A note on the pictures I am posting - we were strongly urged to never post photographs of women's faces on social media such as Facebook, because doing so can drastically change their lives, and not for the better.  If the men who know them see the pictures, they are angry at the women, wondering if they somehow invited this publicity and what it might suggest about their morality.  To westerners, this seems incredibly unfair, as it should be obvious to the men that the women had no say in whether their images were  taken or used in this way.  This is still a male-dominated culture, though, and disregarding this can only make things worse for women.  You'll see, as I continue my journey and write about it here, that in some areas we wear clothing that covers more of our bodies than we might wish in a hot climate, and in some areas, especially small villages, women use their shawls to cover their faces if men are present.  I believe in respecting the cultures of the places I visit, and so while I have taken many beautiful portraits of women here, I won't put them on the blog, unless I am given permission by the women..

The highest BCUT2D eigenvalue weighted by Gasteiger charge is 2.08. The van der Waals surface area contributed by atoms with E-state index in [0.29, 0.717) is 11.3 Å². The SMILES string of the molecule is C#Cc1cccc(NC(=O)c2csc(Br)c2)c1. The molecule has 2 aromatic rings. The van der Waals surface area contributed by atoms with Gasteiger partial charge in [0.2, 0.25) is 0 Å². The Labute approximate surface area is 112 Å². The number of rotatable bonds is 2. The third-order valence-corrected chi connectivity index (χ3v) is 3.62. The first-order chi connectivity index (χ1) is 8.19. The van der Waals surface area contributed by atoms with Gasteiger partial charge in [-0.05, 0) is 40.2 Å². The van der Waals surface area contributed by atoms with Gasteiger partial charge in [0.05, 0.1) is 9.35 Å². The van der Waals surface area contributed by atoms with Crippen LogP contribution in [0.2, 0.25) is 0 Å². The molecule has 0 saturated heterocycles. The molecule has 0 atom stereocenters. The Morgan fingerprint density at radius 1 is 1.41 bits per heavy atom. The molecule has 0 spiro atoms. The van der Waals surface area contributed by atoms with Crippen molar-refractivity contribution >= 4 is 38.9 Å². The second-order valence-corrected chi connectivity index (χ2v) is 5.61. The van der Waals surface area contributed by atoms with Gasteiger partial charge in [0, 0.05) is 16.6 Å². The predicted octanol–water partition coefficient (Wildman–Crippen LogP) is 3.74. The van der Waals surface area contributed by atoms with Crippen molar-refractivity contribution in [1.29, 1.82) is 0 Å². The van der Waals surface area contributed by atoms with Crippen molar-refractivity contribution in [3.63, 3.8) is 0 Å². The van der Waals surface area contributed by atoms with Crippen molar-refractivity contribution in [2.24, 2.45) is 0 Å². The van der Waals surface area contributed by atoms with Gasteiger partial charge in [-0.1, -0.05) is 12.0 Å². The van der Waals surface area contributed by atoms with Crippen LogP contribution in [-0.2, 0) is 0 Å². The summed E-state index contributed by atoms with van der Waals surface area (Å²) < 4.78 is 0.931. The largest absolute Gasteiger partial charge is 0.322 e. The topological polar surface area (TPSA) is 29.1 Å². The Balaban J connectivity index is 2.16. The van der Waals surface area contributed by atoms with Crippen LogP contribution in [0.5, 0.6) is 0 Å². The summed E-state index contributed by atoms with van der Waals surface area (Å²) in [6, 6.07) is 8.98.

I have, however, wanted to show some of the beautiful clothing they wear, and so I will post some pictures of women's backs.

The image below is apparently one that everyone has taken, and so here is my version.

Our guide asked us for one word that told him our strongest impression of our visit here.  Many people used the word "love."  The entire complex is certainly an impression expression of one man's enduring love for a woman, and many people are swept up in its romance.  While I was impressed by the building's incredible beauty, and the artistry of its creators, my cynical side couldn't help wondering what could have been accomplished if the money and energy represented here had instead been used to improve life for the Shah's subjects.